Saturday, June 22, 2024

Congress website back online as DICT probes ‘person of interest’

The Department of Information and Communications Technology (DICT) said on Monday, Oct. 16, that the website of the House of Representatives (HOR) is back online even as the agency is investigating a “person of interest” who may have perpetuated the hacking incident.

The HOR website was defaced over the weekend and was put offline to prevent further unauthorized access as its tech team coordinated with relevant government agencies such as the DICT’s Philippine National Computer Emergency Response Team (CERT-PH).

DICT spokesperson Renato Paraiso told reporters in a Viber message that the agency has started the case build-up in preparation for possible prosecution against the suspect.

“We are pursuing leads on possible local threat actors on the case of the HOR [website] because of the style and language used in the defacement of the website,” said Paraiso, who is also assistant secretary for legal affairs of the DICT.

For its part, the HOR said it has taken added measures to enhance the security of its site as it conducts an investigation to identify the hackers.

Meanwhile, lawmakers at the HOR have proposed giving additional funding to the DICT to beef up its cybersecurity efforts.

Elizaldy Co, chairman of the House appropriations committee, said he “will work with our colleagues in the Senate to look for more sources of funds for the Department of Information and Communication Technology.”

“We recognize the dire need for the DICT for resources to fight cybercrime and ransomware attacks. For the continuing ransomware attacks, we convey to the Department of Budget and Management the urgent need for additional funds for the DICT and for government agencies being attacked and vulnerable to cyberattacks. Perhaps the additional resources can come from the Unprogrammed Funds of the 2023 national budget,” Co said.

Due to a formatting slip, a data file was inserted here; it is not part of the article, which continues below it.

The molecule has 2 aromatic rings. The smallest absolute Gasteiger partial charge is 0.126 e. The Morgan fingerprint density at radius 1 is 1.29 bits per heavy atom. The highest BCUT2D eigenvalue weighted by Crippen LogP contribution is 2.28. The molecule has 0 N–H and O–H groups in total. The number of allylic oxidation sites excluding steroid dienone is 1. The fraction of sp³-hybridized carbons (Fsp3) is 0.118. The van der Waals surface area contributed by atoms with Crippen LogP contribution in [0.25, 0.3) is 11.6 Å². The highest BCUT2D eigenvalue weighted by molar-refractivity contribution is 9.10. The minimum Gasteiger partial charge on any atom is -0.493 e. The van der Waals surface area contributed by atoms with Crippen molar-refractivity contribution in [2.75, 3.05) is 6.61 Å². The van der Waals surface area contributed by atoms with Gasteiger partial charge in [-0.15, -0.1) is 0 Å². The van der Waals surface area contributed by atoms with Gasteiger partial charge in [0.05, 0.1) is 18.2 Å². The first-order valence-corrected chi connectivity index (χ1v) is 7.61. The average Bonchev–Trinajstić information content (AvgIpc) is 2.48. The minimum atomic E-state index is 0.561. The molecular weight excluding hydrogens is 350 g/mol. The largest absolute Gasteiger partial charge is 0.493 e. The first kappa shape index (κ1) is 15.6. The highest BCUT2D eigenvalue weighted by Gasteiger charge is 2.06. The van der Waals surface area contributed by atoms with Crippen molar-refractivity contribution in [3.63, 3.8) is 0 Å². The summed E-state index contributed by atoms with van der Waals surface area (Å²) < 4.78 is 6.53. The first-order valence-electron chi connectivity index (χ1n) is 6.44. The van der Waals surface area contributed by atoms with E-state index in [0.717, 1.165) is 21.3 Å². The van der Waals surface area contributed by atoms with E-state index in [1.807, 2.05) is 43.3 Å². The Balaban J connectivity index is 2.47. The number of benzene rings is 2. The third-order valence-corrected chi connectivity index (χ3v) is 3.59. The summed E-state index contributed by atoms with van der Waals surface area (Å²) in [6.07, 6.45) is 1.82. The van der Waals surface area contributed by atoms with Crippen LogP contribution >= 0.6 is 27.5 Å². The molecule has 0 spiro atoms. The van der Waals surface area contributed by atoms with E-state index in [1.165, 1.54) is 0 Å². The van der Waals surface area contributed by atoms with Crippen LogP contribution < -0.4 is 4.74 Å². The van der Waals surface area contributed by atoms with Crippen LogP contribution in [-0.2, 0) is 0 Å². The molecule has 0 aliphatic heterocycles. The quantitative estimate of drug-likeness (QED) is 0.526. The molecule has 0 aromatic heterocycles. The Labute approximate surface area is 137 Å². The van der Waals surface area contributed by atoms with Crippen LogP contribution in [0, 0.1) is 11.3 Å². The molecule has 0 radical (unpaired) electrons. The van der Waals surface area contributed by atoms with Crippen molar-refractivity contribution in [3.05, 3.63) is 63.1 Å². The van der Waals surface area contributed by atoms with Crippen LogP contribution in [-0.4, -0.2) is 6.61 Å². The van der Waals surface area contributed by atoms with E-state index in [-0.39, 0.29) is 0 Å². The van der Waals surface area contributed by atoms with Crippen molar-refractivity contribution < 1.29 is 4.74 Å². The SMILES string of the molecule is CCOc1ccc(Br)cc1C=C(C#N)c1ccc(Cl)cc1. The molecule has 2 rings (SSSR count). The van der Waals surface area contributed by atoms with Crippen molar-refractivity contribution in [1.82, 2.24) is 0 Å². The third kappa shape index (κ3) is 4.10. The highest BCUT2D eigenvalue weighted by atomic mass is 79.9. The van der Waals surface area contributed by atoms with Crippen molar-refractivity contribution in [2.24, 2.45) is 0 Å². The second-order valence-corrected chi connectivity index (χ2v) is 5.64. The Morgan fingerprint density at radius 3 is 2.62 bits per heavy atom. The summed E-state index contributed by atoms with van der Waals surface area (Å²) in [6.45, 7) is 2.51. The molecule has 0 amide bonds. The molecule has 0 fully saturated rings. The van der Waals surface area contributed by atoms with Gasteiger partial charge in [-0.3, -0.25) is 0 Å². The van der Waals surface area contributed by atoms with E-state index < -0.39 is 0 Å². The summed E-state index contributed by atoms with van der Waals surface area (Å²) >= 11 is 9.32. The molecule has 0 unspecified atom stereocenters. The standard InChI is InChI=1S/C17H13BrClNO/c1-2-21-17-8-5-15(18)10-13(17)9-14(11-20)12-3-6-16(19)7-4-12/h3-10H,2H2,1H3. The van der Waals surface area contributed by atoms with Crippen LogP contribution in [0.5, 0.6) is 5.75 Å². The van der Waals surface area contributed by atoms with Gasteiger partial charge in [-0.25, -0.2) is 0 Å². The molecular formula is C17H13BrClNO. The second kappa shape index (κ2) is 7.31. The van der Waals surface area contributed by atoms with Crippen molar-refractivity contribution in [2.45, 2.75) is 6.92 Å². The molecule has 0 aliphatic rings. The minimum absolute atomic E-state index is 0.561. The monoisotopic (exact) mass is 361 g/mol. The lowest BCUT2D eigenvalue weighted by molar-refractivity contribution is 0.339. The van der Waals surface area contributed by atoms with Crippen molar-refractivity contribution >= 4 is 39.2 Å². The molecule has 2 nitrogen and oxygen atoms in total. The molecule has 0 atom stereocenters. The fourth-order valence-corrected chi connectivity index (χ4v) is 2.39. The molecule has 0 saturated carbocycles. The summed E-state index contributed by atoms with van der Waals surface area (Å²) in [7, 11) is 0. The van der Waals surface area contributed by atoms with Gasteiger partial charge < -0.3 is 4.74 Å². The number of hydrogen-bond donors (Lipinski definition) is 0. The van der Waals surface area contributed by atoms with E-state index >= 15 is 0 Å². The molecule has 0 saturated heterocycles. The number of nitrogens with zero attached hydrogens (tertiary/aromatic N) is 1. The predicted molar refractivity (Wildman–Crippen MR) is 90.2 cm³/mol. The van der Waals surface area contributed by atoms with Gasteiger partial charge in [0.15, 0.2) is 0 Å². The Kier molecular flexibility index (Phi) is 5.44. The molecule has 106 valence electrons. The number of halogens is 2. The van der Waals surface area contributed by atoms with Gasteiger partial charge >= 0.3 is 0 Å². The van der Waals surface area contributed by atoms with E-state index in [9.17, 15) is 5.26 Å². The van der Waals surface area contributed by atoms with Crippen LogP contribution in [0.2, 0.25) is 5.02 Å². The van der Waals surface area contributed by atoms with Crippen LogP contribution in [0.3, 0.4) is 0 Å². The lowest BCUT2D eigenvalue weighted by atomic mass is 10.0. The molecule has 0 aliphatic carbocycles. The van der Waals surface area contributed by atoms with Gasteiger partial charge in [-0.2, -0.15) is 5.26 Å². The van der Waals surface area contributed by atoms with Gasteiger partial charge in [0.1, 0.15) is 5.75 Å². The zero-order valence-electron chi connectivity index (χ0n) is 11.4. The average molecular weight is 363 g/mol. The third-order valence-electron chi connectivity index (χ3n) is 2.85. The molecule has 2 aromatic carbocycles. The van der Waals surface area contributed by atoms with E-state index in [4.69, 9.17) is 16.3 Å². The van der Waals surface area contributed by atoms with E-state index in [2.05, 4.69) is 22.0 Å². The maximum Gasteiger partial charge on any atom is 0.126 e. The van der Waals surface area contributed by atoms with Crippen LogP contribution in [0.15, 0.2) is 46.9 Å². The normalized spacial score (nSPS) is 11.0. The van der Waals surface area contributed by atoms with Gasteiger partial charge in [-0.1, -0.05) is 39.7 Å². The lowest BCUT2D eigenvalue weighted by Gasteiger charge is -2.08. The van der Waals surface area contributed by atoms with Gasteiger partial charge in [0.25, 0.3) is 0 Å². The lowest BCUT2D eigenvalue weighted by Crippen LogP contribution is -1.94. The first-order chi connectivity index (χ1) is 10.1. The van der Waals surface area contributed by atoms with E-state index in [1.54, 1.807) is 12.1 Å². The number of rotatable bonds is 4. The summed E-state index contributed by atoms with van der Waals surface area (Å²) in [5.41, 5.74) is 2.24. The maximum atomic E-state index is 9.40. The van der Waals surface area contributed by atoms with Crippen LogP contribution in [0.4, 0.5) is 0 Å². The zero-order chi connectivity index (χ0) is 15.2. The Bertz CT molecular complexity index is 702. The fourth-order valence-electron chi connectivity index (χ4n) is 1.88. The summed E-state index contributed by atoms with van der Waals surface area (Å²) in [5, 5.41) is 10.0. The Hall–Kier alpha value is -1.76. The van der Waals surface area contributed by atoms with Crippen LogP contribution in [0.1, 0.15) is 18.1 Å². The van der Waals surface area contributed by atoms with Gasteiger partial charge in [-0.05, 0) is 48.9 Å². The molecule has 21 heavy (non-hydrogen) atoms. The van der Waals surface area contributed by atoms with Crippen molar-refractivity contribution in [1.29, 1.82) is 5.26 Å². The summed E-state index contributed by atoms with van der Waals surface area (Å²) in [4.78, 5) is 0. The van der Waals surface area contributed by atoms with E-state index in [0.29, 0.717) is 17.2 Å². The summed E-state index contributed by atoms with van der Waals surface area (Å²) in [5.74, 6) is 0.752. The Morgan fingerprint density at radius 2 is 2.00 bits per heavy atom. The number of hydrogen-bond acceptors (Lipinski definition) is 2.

He added: “Maybe some of the vulnerable agencies’ savings can be authorized for augmentation spending on IT security and ransomware countermeasures.”

Bohol representative Alexie Tutor also urged to the DICT to consult with the Department of Finance on funding because the World Bank recently approved a $600-million loan to the Philippines, specifically on digital and information technology.

“It may be necessary to bring in experts from Interpol, our Asean neighbors, and maybe from the United States and Japan, in addition to those among the country’s 200 certified cybersecurity specialists,” she said.

“The DOJ and DICT would have to make the decision on that. It would be their judgment call and prerogative. Our country does have international bilateral and multilateral anti-crime agreements and arrangements that could be activated,” Tutor also said.

Tutor observed that the hacking of the HOR website may be handiwork of the same set of people who hacked PhilHealth. “But the level of the hacking skills used would be closer to those who hacked the DOST and the PNP,” she said.

“It would only be a matter of time before the perpetrators of these IT system intrusions are traced and identified. As to arrest and prosecution, the House will have to confer with the DOJ on that. Troubling, though, is the revelation of the DICT that they have been investigating about 3,000 reports,” Tutor noted.


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